It was significant because Heaven recognized it. The heavens “were opened” - “were torn apart” the text says. This is more than just clouds parting with a ray of sunlight coming through, like some special effects in a movie. No, this was a “heaven-quake,” as one commentator put it. All of creation shuttered “and a voice came from heaven” (v.11). This passage reveals the Triune of God: The Son being baptized, the Spirit descended upon Him, and the Father pronouncing His pleasure. The Father is “well pleased” with his “beloved Son.” Therefore, the world was being introduced to the concept that in Jesus all the intentions and grace and power of God will be seen and heard. In His baptism the veiled mysteries and misunderstandings of God will be made known and clarified in “His Son.”
It was significant because He called His Church to perform it. In Matthew 28:16-20 Jesus commissions His followers to make disciples and baptize them. Someone who follows Jesus follows Him in baptism. It is a confession of faith in Christ. Just like Jesus, they choose to do it as testimony of God's love and grace. Could heaven be more involved in this symbol or act than we have probably realized? I wonder, because over the generations the Church has made a "legal" matter rather than a personal belief one. We have sought not to offend anyone in fear we would push them away from the church. Baptism developed into a controversial focus for churches, even to the point of questioning someone's salvation from sin's penalty if they refused to be baptized. The personal spiritual experience and significance of baptism over time has been diminished. Jesus was baptized because of his sense of purpose. God was pleased. The Holy Spirit descends and compels Him to the wilderness. After the wilderness testing (Matthew 4), He begins His ministry. We are baptized because of our commitment to Jesus as God's Son, God is pleased, and the Holy Spirit (the Spirit of Christ) guides us into a growing relationship with Him (discipleship under Christ).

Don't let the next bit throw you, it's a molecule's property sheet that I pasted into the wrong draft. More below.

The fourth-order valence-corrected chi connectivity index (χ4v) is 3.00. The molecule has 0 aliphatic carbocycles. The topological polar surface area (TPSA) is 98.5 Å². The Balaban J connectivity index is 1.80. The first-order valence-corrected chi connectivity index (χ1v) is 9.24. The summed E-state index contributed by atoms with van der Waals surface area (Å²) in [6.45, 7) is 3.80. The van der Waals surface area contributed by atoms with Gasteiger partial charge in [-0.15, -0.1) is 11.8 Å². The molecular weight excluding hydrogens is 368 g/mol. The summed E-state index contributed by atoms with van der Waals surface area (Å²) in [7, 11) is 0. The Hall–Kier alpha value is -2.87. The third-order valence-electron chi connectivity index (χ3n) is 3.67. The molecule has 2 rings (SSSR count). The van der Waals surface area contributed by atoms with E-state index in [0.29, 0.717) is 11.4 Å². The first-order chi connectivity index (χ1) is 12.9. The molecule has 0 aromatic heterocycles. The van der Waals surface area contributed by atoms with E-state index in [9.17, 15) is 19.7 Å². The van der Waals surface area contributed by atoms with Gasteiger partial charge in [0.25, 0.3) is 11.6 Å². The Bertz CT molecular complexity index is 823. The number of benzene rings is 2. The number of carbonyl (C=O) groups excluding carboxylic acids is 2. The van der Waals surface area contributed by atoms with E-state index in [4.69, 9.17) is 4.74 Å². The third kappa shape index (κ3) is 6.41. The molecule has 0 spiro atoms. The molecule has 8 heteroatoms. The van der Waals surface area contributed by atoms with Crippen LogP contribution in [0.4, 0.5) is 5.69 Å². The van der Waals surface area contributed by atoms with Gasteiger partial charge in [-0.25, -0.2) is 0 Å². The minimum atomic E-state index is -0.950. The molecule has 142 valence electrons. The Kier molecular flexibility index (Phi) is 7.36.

Christian baptism is significant and symbolic. It is significant in the fact that it is a real, clear, public act of obedience to Christ as Lord. The believer chooses to follow Christ in the manner of baptism that He demonstrated. Further, it is significant because it is an open, public testimony of a repentant life; an identification with all believers in their similar acceptance into the faith. Just as
Jesus committed Himself to the purposes of God as His Son, meaning he would fulfill that role completely through His suffering and His cross; so too, the believer makes a commitment to follow the Christ. Just as Jesus illustrated His acceptance of the sins of the world in His baptism; so too, believers have accepted the responsibility to be a witness of that good news to the world. Why else would Jesus include “baptize them” in His commission to the Church (Matthew 28:16-20)?
We may all be different, but as believers we have a similar acceptance. We have accepted the truth that is in Jesus of Nazareth: He is the Son of God, and is the sacrifice for our sin. He was crucified, was buried, and was raised from the dead - all symbolized in the confession and testimony of baptism.